Wednesday, October 3, 2007
Help Me Howard: Lentil
We've all eaten out and had a bad experience. Poor service, lousy food, you name it. But one woman's story truly takes the cake when a dispute over the bill lands her behind bars. It's lots-to-do about lentils and it's tonight's Help Me Howard with Patrick Fraser.
WSVN -- Paola loves to do things.
Paola Roy: "I go out to dinner, I go the beach, I do different things."
And now she can say she has done something really, really different. It began when she had lunch with some friends at an Indian restaurant in Coral Gables.
Paola Roy: "He asked me which lentils I wanted because they had two different kinds, and I said I'd take the black lentils."
The waiter never asked if Paola wanted a large or a small order of lentils. She wanted small. He assumed large and brought it. Then the bill came.
Paola Roy: "And I told him there was a mistake on the bill. I was being charged for a large order, and I had expected to receive the small order."
The difference between the large and small order was a little over $3. They discussed who would budge.
Paola Roy: "He told me that I had to pay the full amount, and that if I didn't pay the full amount he was going to call the police."
Paola paid for the small order of lentils and walked outside. The police were there.
Paola Roy: "There were three police cars from the city of Coral Gables there. OK, apparently I was a danger to society."
An officer walked up.
Paola Roy: "He says, 'I hear you skipped out on a bill,' and I said, 'Well, you heard wrong. I disputed the charge on a bill and didn't pay the full amount."
Paola explained what happened. The officer then talked to the restaurant manager and made his decision.
Paola Roy: "He basically told me that if I didn't pay the three dollars, he would arrest me, that it was considered theft. I said, 'I don't believe you can arrest me for this.'"
The officer then turned her around and handcuffed her.
Paola Roy: "Why would I get arrested for disputing a three dollar charge on my bill? It didn't make any sense to me."
Of course, Paola could have just paid the three dollars, but she says she didn't owe it.
Paola Roy: "Yes, it was the principle of the thing."
The next stop, the Miami-Dade County Jail where Paola was charged with defrauding the restaurant.
Paola Roy: "Fingerprinted, searched intimately in front of everyone that was there, men, women, officers, staff, other inmates."
Paola Roy: "They were the most expensive lentils I had ever purchased because they cost me $500 bond to get out."
Paola laughs, but, trust us, she is still angry and still convinced Coral Gables police should never have arrested her over a three dollar lentil dispute.
Paola Roy: "From the very beginning I assumed it was a civil matter. Like any business dispute, you go to small claims court, or you sue somebody. You don't call the police."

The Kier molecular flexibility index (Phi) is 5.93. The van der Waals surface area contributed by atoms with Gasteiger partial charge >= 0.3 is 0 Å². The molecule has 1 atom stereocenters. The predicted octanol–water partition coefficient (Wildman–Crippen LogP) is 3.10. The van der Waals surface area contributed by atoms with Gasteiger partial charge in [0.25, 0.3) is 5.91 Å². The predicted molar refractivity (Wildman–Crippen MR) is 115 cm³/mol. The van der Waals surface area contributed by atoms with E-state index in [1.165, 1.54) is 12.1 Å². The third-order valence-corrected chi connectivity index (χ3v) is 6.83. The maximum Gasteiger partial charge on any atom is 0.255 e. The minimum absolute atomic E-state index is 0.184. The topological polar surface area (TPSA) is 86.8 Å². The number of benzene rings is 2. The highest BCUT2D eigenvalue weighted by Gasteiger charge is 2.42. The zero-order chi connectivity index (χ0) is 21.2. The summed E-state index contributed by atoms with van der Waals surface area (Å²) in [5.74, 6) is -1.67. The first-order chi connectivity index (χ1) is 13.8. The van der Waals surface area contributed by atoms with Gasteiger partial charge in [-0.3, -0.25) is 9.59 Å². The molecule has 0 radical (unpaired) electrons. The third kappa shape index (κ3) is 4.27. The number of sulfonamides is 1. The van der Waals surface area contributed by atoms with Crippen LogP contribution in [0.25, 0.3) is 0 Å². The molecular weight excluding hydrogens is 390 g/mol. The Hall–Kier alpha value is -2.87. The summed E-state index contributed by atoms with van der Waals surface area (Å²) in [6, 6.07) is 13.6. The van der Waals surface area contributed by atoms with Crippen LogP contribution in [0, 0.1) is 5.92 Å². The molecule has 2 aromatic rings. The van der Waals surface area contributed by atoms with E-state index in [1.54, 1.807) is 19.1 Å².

All right, Howard, should Paola have gone to jail over some lentils?
Howard Finkelstein: "At first, when I heard she had gone to jail for this, I thought there must be more to it, but there is not. The officer made a mistake. This clearly is a civil matter. There is no intent here to defraud. This is just a disagreement between a restaurant and a customer, certainly not a crime."
The restaurant manager at House of India said he didn't enjoy calling the police over a few dollars. He just wanted Paola to pay the bill she owed.
When we asked the Coral Gables Police Chief if it was silly for his officer to arrest someone over $3 worth of lentils, he said Paola challenged the officer to take her to jail, and he did. He added he stood by his officer.
We then called the State Attorney's office to investigate. They did and could not find any evidence Paola had tried to commit a crime.
The judge was blunt.
Judge: "It's a civil matter. I don't know who made the charge against you."
Judge: "Officers can make mistakes."
The State Attorney told the judge they wanted to drop the charges, and they did.
Judge: "Free to go."
Paola Roy: "Thank you."
Paola is just happy her long awaited lentil nightmare has ended.
Paola Roy: "I'm just grateful that your show, WSVN, and Help Me Howard, recognize that and brought this to light and help it bring to the attention of the State Attorney's Office."
Paola's next step is to wipe out her arrest record. Since it's her first arrest, she needs to contact the Florida Department of Law Enforcement and fill out the paperwork. Once her record is sealed, if a company asks if she has ever been arrested she can legally say "no."
Full of troubles but still hungry for help? Place an order with us. We are worthless in the kitchen, but when it comes to cooking up legal solutions, we aren't bad.
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